Idris Elba: That Bond tweet? Of course I know that I'm geeing people up
Idris Elba has been hotly tipped to take over from Daniel Craig as Bond, but he is now more focused on a different role altogether, his directorial debut Yardie. He talks to James Mottram about his east London childhood, losing his father and ways to tackle violent knife crime
Sitting in a Soho hotel suite, dressed in an army-green T-shirt, white trainers and light trousers, Idris Elba is looking calm and collected. Which is impressive, as the British actor famed for The Wire and Luther is facing what he calls "judgment day".
Yardie, his first film as director, is about to get its UK release.
"I've never been afraid of judgment," he says.
"But I do worry about giving away my baby."
He knows that the buck stops with him. "You can be in a s*** film and be good but you can't be a director and make a s*** film. It all falls on your shoulders."
He's already been through it once this year with the 1980s-set In The Long Run, a Sky sitcom he created based on his own upbringing in east London (he even played a character inspired by his father).
Now it's the turn of Yardie, a vivid adaptation of the cult novel by Victor Headley about a young Jamaican wannabe gangster Dennis (Aml Ameen) who comes to east London in the early 1980s. When Elba came across the book, it made an impact. "I don't like reading books very often and this is one I read cover to cover and was like 'Wow!' It was a descriptive, very violent, very visceral novel about a person that I don't know but could've known."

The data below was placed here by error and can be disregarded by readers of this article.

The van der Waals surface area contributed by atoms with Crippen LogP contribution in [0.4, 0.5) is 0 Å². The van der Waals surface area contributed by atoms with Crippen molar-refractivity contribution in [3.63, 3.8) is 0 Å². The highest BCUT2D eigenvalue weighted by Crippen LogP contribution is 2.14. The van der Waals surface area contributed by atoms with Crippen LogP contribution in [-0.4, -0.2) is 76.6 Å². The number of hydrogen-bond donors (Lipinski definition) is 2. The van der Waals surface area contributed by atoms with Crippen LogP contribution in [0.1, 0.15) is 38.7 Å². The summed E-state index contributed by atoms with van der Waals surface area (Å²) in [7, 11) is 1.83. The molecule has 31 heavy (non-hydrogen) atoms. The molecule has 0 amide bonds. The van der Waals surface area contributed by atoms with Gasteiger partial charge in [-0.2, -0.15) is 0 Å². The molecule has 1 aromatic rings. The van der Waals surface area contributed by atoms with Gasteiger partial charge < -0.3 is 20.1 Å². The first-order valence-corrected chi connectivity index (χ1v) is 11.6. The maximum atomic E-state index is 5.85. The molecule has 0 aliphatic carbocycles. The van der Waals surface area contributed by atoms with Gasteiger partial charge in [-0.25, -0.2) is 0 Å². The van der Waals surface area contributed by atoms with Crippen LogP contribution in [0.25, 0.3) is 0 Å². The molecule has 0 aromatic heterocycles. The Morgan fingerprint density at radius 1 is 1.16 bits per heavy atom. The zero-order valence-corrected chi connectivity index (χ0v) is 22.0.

Elba says he related to its descriptions of parties, cars and clothes. The film also explores the "sound clash" culture, with rival crew members pitting their sound systems and DJ skills against each other.
"By the time I was 16, 17...that was us," Elba reminisces. "That was me, Boogie, Dalton and Thomas. We used to have this little house. We had the sound systems in there. Get the new equipment, get the records, come and play them... that was my experience growing up."
Yet Yardie is no mere nostalgia trip. In Jamaica, as a boy, Dennis - or 'D' as he is known - witnesses the fatal shooting of the older brother he lionises and it sets him on a path of vengeance.
Even if not everyone faces such extremes, coming-of-age is about making choices, says Elba, especially for young boys. "It's like, 'You coming with us or you going with them?"
With a mother from Ghana and a father from Sierra Leone, Elba's childhood wasn't traumatic, like D's. But D's resentment and anger over his sibling's fall "was the part that was the most relatable to me", he says. "That was the part that I amplified. That was the part that resonated with me."
He then starts to talk about his father Winston, who worked at the Ford Dagenham plant. "My dad died much later on in my life (in 2013). But I remember death being bonkers.
"It threw me for a spin. My dad died of cancer. F*** cancer." The script for Yardie came across his desk shortly after his father passed away. "So I could relate to D but not in the way that you would expect," he says.